Female (XUC-2013-013). Total length, including chelicerae, 14.00; carapace 6.50 long, 5.40 wide; abdomen 6.50 long, 9.30 wide. Carapace red-brown and smooth, with a few marginal hairs in the front of ocular area, four long bent bristles in longitudinal row running through ocular area, the posterior two bristles have been damaged (Fig. 1D). Ocular area with a black ring around each eye of the anterior eye row and a black band in front of fovea. Cervical groove and radial furrows distinct. Fovea deep and procurved, U-shaped, its greatest width occupying one fourth of carapace width at that point. Eyes set on low tubercle, ocular 0.70 long, 1.70 wide anteriorly, 1.70 wide posteriorly. Clypeus height 0.60. Anterior eye row straight and posterior eye row recurved, both rows almost equal in length. Ratio of eyes, ALE: AME: PLE: PME (0.40: 0.25: 0.30: 0.20). ALE-AME 0.25, AME-AME 0.20, PLE-PME 0.10, PME-PME 0.70. MOA 0.70 long, 0.70 wide in front, 1.10 wide at back. Chelicerae red-brown, inner margin with eight teeth and six denticles, outer margin with seven teeth and four denticles. Rastellum raised on prominent angled projection and consisting of many short black teeth. Labium yellow-brown, 1.10 long, 1.20 wide, with three black cuspules anteriorly. Maxilla yellow-brown, 2.30 long, 1.50 wide, with a few black cuspules at base.

Legs yellow-brown. Tibiae and tarsi of pedipalps, and distal three segments of legs I and II with numerous horn-like spines, metatarsus III with a few short dorsal and two ventrally spines, tarsus III with a few dark spines prolaterally and ventrally. Legs each with three tarsal claws, paired claws with a single large tooth, unpaired claw lacking tooth. Palp with a single claw bearing one tooth. Measurements: palp 10.06 (4.00 + 2.10 + 2.30 + 2.20), leg I 11.00 (4.20 + 1.60 + 2.50 + 1.50 + 1.20), leg II 8.60 (3.20 + 1.40 + 1.50 + 1.40 + 1.10), leg III 8.50 (3.50 + 1.30 + 1.20 + 1.00 + 1.50), leg IV 12.20 (4.00 + 2.60 + 2.10 + 2.00 + 1.50). Formula: 4123.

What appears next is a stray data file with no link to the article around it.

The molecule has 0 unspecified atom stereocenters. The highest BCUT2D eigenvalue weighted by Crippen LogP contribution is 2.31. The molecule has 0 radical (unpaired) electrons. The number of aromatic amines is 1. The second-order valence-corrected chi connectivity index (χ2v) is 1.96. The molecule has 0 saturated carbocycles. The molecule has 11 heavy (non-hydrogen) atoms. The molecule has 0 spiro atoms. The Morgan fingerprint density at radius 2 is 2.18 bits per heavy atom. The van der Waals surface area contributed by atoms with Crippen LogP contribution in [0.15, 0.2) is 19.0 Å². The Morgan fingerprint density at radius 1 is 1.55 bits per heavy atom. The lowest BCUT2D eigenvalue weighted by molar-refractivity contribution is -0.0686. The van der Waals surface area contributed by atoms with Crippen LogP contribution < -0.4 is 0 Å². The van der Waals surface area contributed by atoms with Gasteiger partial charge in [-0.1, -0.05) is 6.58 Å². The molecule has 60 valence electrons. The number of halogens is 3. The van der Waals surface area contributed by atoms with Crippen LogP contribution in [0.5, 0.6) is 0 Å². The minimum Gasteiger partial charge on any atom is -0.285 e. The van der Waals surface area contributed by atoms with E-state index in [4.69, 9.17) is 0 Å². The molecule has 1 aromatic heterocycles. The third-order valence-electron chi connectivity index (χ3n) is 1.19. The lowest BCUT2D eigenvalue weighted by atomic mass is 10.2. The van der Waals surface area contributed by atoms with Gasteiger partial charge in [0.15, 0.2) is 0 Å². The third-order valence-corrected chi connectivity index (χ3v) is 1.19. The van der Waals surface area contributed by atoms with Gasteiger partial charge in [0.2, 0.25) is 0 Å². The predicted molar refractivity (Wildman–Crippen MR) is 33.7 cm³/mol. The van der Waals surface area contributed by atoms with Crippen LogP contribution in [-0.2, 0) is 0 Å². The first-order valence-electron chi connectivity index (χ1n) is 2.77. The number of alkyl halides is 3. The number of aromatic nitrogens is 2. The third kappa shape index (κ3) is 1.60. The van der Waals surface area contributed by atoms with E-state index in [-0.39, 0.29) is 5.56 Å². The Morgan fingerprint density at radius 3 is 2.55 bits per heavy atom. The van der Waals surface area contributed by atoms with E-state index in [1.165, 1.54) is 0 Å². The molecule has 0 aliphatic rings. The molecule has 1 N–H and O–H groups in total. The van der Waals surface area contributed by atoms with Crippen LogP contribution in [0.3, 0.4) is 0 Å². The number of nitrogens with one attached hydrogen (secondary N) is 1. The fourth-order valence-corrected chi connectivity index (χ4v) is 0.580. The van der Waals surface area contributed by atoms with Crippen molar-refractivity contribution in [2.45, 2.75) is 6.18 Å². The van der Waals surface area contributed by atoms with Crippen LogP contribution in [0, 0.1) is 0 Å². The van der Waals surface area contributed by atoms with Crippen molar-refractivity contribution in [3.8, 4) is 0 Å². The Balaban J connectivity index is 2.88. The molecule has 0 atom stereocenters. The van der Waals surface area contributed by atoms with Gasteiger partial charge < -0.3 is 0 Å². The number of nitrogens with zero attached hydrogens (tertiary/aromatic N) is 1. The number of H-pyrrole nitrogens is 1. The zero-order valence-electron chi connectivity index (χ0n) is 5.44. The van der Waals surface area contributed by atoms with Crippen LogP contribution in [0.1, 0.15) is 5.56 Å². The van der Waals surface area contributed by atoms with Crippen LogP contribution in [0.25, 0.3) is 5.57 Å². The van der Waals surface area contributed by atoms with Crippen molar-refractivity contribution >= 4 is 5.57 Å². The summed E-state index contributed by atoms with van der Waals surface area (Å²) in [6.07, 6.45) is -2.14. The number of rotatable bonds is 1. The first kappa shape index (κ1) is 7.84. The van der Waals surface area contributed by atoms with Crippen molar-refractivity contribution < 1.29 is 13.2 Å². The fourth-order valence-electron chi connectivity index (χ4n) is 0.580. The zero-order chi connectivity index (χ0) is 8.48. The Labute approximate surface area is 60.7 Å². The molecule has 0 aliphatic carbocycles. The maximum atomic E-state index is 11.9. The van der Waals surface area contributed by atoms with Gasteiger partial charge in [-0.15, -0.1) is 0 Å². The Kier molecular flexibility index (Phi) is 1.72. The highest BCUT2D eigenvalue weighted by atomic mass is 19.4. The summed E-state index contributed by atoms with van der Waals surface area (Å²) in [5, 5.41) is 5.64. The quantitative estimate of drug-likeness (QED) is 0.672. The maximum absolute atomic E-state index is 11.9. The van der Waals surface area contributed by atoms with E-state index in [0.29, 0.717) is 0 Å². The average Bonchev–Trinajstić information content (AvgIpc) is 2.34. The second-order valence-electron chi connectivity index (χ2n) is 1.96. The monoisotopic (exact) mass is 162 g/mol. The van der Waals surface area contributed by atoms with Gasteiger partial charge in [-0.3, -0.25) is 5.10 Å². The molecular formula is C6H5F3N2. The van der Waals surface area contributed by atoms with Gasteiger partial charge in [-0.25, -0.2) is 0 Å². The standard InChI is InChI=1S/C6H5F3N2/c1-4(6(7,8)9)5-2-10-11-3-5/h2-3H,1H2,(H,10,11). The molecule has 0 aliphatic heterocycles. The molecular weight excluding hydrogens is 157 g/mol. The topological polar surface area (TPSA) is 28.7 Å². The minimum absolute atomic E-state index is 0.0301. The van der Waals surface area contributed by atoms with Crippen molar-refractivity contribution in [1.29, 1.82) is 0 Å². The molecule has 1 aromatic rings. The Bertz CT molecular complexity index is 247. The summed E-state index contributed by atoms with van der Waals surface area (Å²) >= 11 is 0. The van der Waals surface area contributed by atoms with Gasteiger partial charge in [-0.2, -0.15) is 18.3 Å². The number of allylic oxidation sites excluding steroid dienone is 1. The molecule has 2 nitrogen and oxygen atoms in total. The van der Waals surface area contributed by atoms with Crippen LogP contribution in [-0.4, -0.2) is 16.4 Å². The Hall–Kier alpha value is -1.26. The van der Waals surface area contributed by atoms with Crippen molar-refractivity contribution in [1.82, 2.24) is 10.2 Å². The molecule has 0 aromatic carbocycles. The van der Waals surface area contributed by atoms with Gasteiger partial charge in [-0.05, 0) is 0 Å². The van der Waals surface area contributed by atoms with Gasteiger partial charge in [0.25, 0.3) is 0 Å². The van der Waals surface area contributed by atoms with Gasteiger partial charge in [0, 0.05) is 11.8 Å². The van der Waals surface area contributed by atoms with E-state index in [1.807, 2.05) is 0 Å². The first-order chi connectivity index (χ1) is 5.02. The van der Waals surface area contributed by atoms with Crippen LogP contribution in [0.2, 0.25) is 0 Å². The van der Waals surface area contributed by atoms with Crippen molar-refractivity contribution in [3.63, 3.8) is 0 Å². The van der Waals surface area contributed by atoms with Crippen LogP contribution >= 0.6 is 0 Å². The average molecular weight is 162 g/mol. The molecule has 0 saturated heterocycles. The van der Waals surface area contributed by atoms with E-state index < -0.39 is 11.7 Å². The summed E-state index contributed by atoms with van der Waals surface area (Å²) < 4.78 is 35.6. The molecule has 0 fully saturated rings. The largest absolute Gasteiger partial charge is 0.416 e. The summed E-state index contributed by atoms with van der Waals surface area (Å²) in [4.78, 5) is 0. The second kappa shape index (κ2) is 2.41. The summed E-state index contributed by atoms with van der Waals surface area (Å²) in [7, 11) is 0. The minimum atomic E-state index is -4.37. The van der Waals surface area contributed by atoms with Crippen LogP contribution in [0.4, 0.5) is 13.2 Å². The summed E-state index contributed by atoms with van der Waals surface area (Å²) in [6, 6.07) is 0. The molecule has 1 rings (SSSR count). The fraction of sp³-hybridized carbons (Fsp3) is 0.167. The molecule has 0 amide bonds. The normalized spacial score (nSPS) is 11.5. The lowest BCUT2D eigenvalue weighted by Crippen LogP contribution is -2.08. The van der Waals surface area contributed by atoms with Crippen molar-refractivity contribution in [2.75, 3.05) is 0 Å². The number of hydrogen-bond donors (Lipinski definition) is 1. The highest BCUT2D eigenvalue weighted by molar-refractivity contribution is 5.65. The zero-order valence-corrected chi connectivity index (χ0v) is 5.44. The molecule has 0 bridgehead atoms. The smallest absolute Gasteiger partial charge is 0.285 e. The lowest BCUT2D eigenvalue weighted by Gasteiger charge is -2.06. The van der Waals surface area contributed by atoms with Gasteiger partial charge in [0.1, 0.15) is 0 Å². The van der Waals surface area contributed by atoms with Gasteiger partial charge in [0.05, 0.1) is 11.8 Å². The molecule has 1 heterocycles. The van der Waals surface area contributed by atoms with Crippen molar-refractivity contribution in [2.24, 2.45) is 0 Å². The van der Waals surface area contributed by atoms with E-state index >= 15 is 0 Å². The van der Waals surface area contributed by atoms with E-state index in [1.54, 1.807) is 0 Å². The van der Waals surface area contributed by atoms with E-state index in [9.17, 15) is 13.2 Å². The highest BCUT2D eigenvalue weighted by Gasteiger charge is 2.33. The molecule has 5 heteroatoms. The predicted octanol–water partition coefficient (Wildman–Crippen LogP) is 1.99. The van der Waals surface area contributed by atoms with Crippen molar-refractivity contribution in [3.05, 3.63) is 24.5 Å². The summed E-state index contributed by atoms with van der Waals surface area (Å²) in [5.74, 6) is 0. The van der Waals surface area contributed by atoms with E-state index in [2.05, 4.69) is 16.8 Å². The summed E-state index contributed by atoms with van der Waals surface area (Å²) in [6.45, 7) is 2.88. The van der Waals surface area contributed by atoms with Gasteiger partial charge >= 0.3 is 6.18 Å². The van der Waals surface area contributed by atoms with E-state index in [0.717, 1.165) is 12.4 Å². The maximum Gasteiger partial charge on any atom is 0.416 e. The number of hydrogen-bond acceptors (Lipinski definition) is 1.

Abdomen funnel-shaped and dark yellow-brown (Fig. 1D). Caudal disc slightly concave, 8.80 in transversal diameter and 8.50 in longitudinal diameter, with two rids running dorso-ventrally and 32/33 (XUC-2013-013), 29/28 (Tianzishan-2016), 33/33 (C-2016-001) radiating ribs on each side. Abdominal disc with six well-marked muscle impressions (Fig. 1I-L). Four spinnerets, with inner pair small and one-segmented, and outer pair slightly longer and three-segmented (Fig. 1F). Genitalia with paired spermathecae (Fig. 1G, H), sack-like, parallel-sided, the length of each one is more or less one and a half times its width: length = 0.55 mm, width = 0.33 mm (XUC-2013-013); length = 1.17 mm, width = 0.78 mm (Tianzishan-2016).

Distribution

China (Fujian, Hunan, Jiangxi, Zhejiang, Sichuan).

Remarks

Cyclocosmia ricketti was diagnosed and described based on the holotype female collected from Fujian, and since then, according to the character of the abdominal disc with 23-33 ribs on each side, researchers have identified specimens collected from Hunan, Zhejiang, Sichuan as C. ricketti. Here, a specimen collected from Jiangxi is also identified as C. ricketti on the basis of this character; C. ricketti was not recorded in Jiangxi before. Males remain unknown.

Cyclocosmia latusicosta Zhu, Zhang & Zhang, 2006

Fig. 2

Cyclocosmia latusicosta Zhu, Zhang & Zhang, 2006: 121, f. 4, 5A–D, 6A–J (described female of Zhu, Zhang & Zhang, 2006 was not examined); Zhang, Gao & Li, 2007: 385, f. 1–100.

Material examined

Female (17-1-2013), Tam Dao Town, Tam Dao National Park, Vinh Phuc Province, Vietnam, 21.45847°N, 105.64834°E, 17 January 2013, collected by D. Li, F.X. Liu and X. Xu; Female (XUC-2016-017), Cuc Phuong National Park, Nho Quan, Ninh Binh Province, Vietnam, 20.34915°N, 105.59927°E, 31 May 2016, D. Li, F. Li and F.X. Liu; 3 females and 1 juveniles (LH-2016-(002-005)), rubber plantation, Hekou City, Yunnan, 22.537°N, 103.942°E, 15 September 2016, F. Li, F.X. Liu and L. Yu.

Diagnosis

Females of C. latusicosta are different from other Cyclocosmia species by their abdominal disc with 22–27 wide ribs on each side, each upper muscle impression with an elevated zone connected to the outer rim of each upper muscle impression, and the length of spermathecae being more or less 1.7–2.0 times longer than width.

Description